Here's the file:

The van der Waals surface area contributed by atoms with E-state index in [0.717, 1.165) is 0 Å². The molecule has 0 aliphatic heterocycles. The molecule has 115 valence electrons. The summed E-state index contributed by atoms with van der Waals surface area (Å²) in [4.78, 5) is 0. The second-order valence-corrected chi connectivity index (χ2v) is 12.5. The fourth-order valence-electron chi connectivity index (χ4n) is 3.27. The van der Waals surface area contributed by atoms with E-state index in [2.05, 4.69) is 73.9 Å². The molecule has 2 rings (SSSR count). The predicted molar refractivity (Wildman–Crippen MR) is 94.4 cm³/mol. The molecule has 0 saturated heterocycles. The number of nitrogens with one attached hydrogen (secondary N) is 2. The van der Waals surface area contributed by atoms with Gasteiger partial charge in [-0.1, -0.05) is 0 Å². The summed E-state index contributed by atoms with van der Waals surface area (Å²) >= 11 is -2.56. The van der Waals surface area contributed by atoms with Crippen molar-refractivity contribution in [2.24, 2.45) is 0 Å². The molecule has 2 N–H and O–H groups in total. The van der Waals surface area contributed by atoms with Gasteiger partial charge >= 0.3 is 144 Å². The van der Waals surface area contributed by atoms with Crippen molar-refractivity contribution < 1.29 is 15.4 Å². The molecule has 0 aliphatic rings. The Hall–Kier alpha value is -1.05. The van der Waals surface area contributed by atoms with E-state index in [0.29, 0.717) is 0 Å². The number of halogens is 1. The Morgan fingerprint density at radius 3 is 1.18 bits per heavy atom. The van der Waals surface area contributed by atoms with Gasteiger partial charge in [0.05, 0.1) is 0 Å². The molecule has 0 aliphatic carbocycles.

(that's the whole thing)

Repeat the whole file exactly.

The van der Waals surface area contributed by atoms with E-state index in [0.717, 1.165) is 0 Å². The molecule has 0 aliphatic heterocycles. The molecule has 115 valence electrons. The summed E-state index contributed by atoms with van der Waals surface area (Å²) in [4.78, 5) is 0. The second-order valence-corrected chi connectivity index (χ2v) is 12.5. The fourth-order valence-electron chi connectivity index (χ4n) is 3.27. The van der Waals surface area contributed by atoms with E-state index in [2.05, 4.69) is 73.9 Å². The molecule has 2 rings (SSSR count). The predicted molar refractivity (Wildman–Crippen MR) is 94.4 cm³/mol. The molecule has 0 saturated heterocycles. The number of nitrogens with one attached hydrogen (secondary N) is 2. The van der Waals surface area contributed by atoms with Gasteiger partial charge in [-0.1, -0.05) is 0 Å². The summed E-state index contributed by atoms with van der Waals surface area (Å²) >= 11 is -2.56. The van der Waals surface area contributed by atoms with Crippen molar-refractivity contribution in [2.24, 2.45) is 0 Å². The molecule has 2 N–H and O–H groups in total. The van der Waals surface area contributed by atoms with Gasteiger partial charge >= 0.3 is 144 Å². The van der Waals surface area contributed by atoms with Crippen molar-refractivity contribution < 1.29 is 15.4 Å². The molecule has 0 aliphatic rings. The Hall–Kier alpha value is -1.05. The van der Waals surface area contributed by atoms with E-state index in [0.29, 0.717) is 0 Å². The number of halogens is 1. The Morgan fingerprint density at radius 3 is 1.18 bits per heavy atom. The van der Waals surface area contributed by atoms with Gasteiger partial charge in [0.05, 0.1) is 0 Å². The molecule has 0 aliphatic carbocycles.